In the three years since Kirk and company proposed their amendment the situation has become more complicated. Direct U.S. funding of UNRWA and the Palestinian Authority has increased but the latter has gone ahead with an ill-advised push for a unilateral declaration of independence in the United Nations and its various organs.
While part of the Palestinian Authority has worked toward building governmental institutions, the leadership under Mahmoud Abbas has boycotted talks with Israel while demanding that funding for itself and for UNRWA be ensured.
It is long past time that limits are set on the never-ending expansion of Palestinian refugees. A new proposal from Kirk therefore sets out a more precise series of definitions for American aid to UNRWA, to be specified in the Memorandum of Understanding with the organization.
The draft amendment states that "a Palestinian refugee is defined as a person whose place of residence was Palestine between June 1946 and May 1948, who was personally displaced as a result of the 1948 or 1967 Arab-Israeli conflicts, who currently does not reside in the West Bank or Gaza and who is not a citizen of any other state."
Refugee status would therefore no longer be heritable, at least if UNRWA were to continue to receive U.S. funding. The amendment would also require the secretary of State to report to Congress about the notoriously slippery numbers of refugees and what measures the U.S. government is taking to ensure these limits are abided by.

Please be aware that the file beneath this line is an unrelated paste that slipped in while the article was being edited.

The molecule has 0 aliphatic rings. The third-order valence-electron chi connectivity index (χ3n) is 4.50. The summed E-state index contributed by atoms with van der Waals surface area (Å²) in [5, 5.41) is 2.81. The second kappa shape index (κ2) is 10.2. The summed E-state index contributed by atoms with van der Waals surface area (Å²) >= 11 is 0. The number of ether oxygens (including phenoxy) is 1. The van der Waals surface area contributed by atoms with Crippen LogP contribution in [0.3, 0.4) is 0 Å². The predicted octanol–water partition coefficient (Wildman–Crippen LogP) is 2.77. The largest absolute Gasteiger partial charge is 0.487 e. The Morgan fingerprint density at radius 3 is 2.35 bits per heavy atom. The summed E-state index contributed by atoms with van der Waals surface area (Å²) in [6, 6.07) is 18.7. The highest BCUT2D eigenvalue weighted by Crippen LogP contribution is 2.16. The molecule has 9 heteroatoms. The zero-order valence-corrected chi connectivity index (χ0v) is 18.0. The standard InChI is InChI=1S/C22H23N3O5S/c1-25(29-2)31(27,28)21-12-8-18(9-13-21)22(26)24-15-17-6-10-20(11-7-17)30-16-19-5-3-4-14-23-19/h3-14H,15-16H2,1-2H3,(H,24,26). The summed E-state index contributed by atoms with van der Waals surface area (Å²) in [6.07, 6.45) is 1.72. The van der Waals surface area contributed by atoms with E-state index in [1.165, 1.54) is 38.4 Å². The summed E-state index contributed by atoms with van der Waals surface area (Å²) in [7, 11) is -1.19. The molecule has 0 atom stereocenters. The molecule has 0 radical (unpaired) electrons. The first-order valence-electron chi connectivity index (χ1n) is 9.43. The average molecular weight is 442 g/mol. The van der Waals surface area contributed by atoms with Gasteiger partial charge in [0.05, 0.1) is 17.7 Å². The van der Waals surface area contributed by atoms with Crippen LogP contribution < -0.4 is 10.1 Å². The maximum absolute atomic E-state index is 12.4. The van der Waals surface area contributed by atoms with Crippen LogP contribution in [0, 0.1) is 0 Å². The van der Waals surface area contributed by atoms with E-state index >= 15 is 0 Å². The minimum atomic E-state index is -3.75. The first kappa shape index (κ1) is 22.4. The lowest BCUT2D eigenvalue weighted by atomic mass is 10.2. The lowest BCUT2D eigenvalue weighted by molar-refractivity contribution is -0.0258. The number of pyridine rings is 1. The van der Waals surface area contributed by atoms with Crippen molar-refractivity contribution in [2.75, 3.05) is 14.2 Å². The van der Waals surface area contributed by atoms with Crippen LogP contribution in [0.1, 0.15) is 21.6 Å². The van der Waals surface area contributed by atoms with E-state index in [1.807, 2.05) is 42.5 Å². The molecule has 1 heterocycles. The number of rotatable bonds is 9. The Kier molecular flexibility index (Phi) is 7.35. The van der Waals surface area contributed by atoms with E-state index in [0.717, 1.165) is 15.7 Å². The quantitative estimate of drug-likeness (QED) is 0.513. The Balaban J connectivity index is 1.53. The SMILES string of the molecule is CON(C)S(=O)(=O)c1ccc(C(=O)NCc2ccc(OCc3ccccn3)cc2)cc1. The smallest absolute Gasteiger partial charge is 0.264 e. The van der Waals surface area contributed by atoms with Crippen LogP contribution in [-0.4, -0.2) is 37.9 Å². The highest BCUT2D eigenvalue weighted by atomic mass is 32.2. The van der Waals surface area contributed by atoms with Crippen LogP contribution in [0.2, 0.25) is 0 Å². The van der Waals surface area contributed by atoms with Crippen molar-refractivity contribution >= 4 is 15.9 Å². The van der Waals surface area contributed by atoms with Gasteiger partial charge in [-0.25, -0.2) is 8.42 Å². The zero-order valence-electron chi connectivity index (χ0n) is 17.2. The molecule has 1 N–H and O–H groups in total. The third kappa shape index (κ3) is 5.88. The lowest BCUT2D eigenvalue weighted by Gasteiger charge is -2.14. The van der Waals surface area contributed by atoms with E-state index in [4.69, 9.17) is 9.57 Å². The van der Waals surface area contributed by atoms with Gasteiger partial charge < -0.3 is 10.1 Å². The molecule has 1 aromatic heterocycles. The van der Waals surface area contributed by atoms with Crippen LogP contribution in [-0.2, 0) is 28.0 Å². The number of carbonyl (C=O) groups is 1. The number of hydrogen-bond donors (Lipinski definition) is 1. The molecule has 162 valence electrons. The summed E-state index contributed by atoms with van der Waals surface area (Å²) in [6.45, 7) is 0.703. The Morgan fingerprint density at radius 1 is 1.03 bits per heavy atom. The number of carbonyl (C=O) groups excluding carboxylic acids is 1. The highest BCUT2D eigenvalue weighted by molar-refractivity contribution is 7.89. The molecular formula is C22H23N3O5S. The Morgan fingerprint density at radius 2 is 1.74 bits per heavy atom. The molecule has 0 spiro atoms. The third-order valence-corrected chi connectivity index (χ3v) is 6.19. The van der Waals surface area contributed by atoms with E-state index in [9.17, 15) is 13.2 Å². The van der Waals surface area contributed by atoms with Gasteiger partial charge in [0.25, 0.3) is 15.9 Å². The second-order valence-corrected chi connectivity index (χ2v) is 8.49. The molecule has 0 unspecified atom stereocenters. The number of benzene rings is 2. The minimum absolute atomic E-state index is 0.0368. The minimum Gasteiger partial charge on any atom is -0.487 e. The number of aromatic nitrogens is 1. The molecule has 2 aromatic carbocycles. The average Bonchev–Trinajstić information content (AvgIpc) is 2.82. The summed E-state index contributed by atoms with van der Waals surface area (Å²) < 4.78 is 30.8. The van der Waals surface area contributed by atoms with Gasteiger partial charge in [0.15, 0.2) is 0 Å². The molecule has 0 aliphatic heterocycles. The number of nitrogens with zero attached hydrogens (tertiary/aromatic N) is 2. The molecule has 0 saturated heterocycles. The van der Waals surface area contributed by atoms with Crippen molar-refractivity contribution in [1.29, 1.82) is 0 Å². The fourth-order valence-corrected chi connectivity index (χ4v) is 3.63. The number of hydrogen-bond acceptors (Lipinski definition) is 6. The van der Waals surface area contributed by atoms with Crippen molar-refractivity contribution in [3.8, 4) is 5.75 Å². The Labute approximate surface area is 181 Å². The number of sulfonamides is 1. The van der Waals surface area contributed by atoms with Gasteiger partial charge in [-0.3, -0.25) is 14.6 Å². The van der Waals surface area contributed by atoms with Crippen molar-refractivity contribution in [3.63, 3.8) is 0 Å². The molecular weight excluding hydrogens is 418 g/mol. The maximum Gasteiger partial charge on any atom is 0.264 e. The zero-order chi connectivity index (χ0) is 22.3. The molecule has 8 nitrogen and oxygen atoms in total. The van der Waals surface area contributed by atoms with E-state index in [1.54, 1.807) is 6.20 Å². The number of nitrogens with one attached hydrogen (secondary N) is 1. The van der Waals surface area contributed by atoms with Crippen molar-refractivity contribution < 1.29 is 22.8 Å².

Even more specific provisions could be introduced. Historical evidence has shown that UNRWA continually expanded its refugee rolls in Gaza, Syria, Lebanon and Jordan with unknown numbers of non-Palestinians, to avoid confrontation and as a means of regional development. UNRWA could be therefore required to demand evidence that demonstrated an individual was resident in Palestine from 1946-48 and that they were personally displaced as a result of the hostilities.
UNRWA could also be required to independently verify that recipients of aid aren't currently citizens of other states. UNRWA could also be directed to begin planning the handover of its operations to the Palestinian Authority as well as to other Arab governments. And a truly daring innovation would be to leave the executive branch no wiggle room to evade congressional mandates with a presidential waiver.
The global financial crisis has had few silver linings but demanding financial accountability and setting limits on refugee status from UNRWA and the Palestinians are long-overdue changes that will improve the Palestinians' ability to become self-reliant. It may also improve the chances for peace with Israel.
(Alexander Joffe is a historian and writer in New York. Asaf Romirowsky is an adjunct scholar at the Foundation for Defense of Democracies and Middle East Forum.
(United Press International's "Outside View" commentaries are written by outside contributors who specialize in a variety of important issues. The views expressed do not necessarily reflect those of United Press International. In the interests of creating an open forum, original submissions are invited.)